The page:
Friday, 2 October 2015

Recent Works 2015

Clear Horizon as a Solipsistic Solution 1
Digital Image
TIFF File 35MB

After 'The Steamship ‘Nimrod’ of the Cork Steam Packet Company' by George Mounsey Wheatly Atkinson c.1844.

Clear Horizon as a Solipsistic Solution 2
Digital image
Tiff File 52MB

After ‘The ‘Sabrina’ of the Cork Steamship Company’ by George Mounsey Wheatly Atkinson c.1845.

Tuesday, 28 July 2015

World View of an Oyster / text

Its an old adage of academic training that in painting you are not trying to create something where there is nothing, but rather trying to create space where there is none. In her Solipsism Series, artist and curator, Sarah Iremonger has taken the works of academic landscape painters and digitally divested these worlds of their subjects. Historic landscape painting invites the viewer to the comfortable pose of the surveyor; the world laid out for the viewer to enjoy. All the pleasure of ownership and none of the obligations of stewardship. The complete worlds of others’ making are suddenly vacated.  By removing the scenes for which they are titled, Iremonger performs a paradoxical act upon them. By opening space, she insinuates herself as viewer/maker/squatter into them, and, by extension invites us in as well. In offering entry through she also imparts the viewer to a kind of peculiar responsibility. She, and we, can no longer merely survey a world, the cost of our imagining is the new found imperative to act within our imagining.

In her new digital drawings Iremonger creates shapes from forms repeated, reversed and redoubled creating a form of recognizable parts that takes on a new identity. The Solipsism drawing, takes as its base one of the ships removed from George Mounsey Wheatley Atkinson’s Ship in Stormy Seas c.1854 and by flipping and reproducing its form creates something of a Rorschach test image; taking what was a titular subject and making of it playful ambiguity.

In an earlier series Iremonger creates a campaign for Landscape Unions and all the attendant visual propaganda of buttons, badges and postcards. The landscape, as genre of art and image history which belongs to cultural history is unlike land, hard to delineate. Its borders are not easily drawn out. By making land; landscape, she abstractly liberates. Even as a playful gesture, a subtle awareness of the often arbitrary delineations of power structures become apparent, in a way that argument could not equally elucidate. Iremonger works at the borders of worlds, where the abstract world of story becomes space, where image becomes, where play can become politics, and here, she creates space where there was none and invites the viewer in.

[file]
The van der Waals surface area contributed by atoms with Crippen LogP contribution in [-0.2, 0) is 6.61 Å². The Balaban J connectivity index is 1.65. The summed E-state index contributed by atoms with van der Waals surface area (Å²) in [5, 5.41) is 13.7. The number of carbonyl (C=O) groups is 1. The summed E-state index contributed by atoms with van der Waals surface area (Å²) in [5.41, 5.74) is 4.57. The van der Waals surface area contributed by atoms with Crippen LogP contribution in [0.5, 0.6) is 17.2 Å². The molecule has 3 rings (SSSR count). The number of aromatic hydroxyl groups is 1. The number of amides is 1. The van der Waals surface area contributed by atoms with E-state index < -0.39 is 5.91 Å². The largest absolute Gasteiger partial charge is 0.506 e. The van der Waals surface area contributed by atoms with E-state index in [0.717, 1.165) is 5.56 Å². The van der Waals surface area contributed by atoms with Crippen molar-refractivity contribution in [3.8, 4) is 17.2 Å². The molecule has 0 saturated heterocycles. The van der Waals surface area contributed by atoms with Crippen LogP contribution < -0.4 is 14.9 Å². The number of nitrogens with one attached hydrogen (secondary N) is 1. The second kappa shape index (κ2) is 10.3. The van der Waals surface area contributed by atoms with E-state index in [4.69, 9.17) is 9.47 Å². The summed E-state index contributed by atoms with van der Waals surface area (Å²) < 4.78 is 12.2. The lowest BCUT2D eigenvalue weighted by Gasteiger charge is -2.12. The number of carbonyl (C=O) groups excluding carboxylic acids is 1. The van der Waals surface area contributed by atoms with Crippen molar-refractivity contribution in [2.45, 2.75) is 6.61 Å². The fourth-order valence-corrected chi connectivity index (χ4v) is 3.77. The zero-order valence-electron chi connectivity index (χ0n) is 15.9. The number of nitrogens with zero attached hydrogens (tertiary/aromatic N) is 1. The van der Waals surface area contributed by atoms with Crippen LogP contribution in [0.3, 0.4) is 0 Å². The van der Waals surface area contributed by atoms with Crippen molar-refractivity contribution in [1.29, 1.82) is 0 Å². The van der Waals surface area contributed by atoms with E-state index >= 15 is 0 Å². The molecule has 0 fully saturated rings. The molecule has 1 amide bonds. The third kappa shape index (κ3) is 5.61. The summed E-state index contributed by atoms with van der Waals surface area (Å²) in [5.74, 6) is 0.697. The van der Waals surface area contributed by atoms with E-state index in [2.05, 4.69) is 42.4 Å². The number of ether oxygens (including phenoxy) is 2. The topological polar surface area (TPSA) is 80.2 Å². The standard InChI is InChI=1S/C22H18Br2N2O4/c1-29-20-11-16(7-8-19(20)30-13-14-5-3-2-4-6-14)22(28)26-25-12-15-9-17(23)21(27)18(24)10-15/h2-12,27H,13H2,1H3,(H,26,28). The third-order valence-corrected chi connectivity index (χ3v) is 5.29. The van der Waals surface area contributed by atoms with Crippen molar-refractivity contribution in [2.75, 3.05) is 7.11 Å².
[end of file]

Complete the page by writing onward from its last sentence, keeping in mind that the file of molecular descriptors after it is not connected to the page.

By Daniel Ferrari for the catalogue World View of an Oyster 2013

Saturday, 2 March 2013

Solipsism Series 7

after George Mounsey Wheatley Atkinson (1806-1884)
A Boating Party, Cork Harbour

Sunday, 24 February 2013

About 'Solipsism Series'

In previous work I questioned the nature of the object as work of art, looking at the work of art as a sight for exploring issues of access and identity. I created art works in the form of paraphernalia such as greeting cards and badges, for example in ‘The Hunting Box Party’ and ‘Landscape Unions’. In this work ‘Solipsism Series’ I am questioning the nature of subject matter in the work of art as a symbolic sight for the imagination.

In this work I have taken paintings by eighteenth and nineteenth century Cork artists Nathaniel Grogan the Elder (c.1740-1807) John Butts and George Mounsey Wheatley Atkinson (1806-1884) and removed from them, via digital manipulation, what is identified as the subject matter of the paintings, for example, through the names of the paintings, in ‘Solipsism Series 6’ George Mounsey Wheatley Atkinson’s ‘Ship in Stormy Seas’  the ship has been removed and the storm has now become the main subject of the painting. The painting has been changed and now inhabits a different plain from the original, the ship is still there, but in a different form, in our mind, our imagination. The paintings have become their backgrounds, stages waiting for action.

By removing the ships from these paintings and creating an undisturbed/clear horizon I am instigating a dialogue about the gaps created in our history because of our colonial past. By changing the focus from the subject matter to the background I have created the possibility of a different space for contemplation within the painting.

Atkinson was a self-taught marine painter born in 1806 in Cobh, Co. Cork to English parents. His paintings mainly consist of ships portraits, painted from sea level with a sensitive handling of the seascape. They symbolise for me a particular relationship Cork Harbour has with its colonial past. This relationship is evident in the fact that, the crucial role played by Cork Harbour in winning the War at Sea against German U-Boats during the First World War under the control of the British Navy and commanded by Admiral Lewis Bayly from the Admiralty House in Cobh remains unacknowledged in Cobh today, this is particularly evident as the town asserts a burgeoning tourist industry against a backdrop of commemorations, such at the sinking’s of the Titanic 1912 and Lusitania 1915.

Saturday, 23 February 2013

Solipsism Series 6

after George Mounsey Wheatley Atkinson (1806-1884)
Ship in Stormy Seas c.1854

Solipsism Series 5

after Nathaniel Grogan (c.1740-1807)
Fishermen at Old Blackrock Castle on the River Lee, with Tivoli in the distance c.1766

Solipsism Series 4

after George Mounsey Wheatley Atkinson (1806-1884)
Paddle Steamer entering the Port of Cork 

Friday, 22 February 2013

Solipsism Series 3

after George Mounsey Wheatley Atkinson (1806-1884)
Frigate Being Wrecked off a Rocky Coast

Monday, 18 February 2013

Solipsism Series 2

after Nathaniel Grogan
Man Drinking from a Stream in the Grounds of Vernon Mount House c.1780

Tuesday, 12 February 2013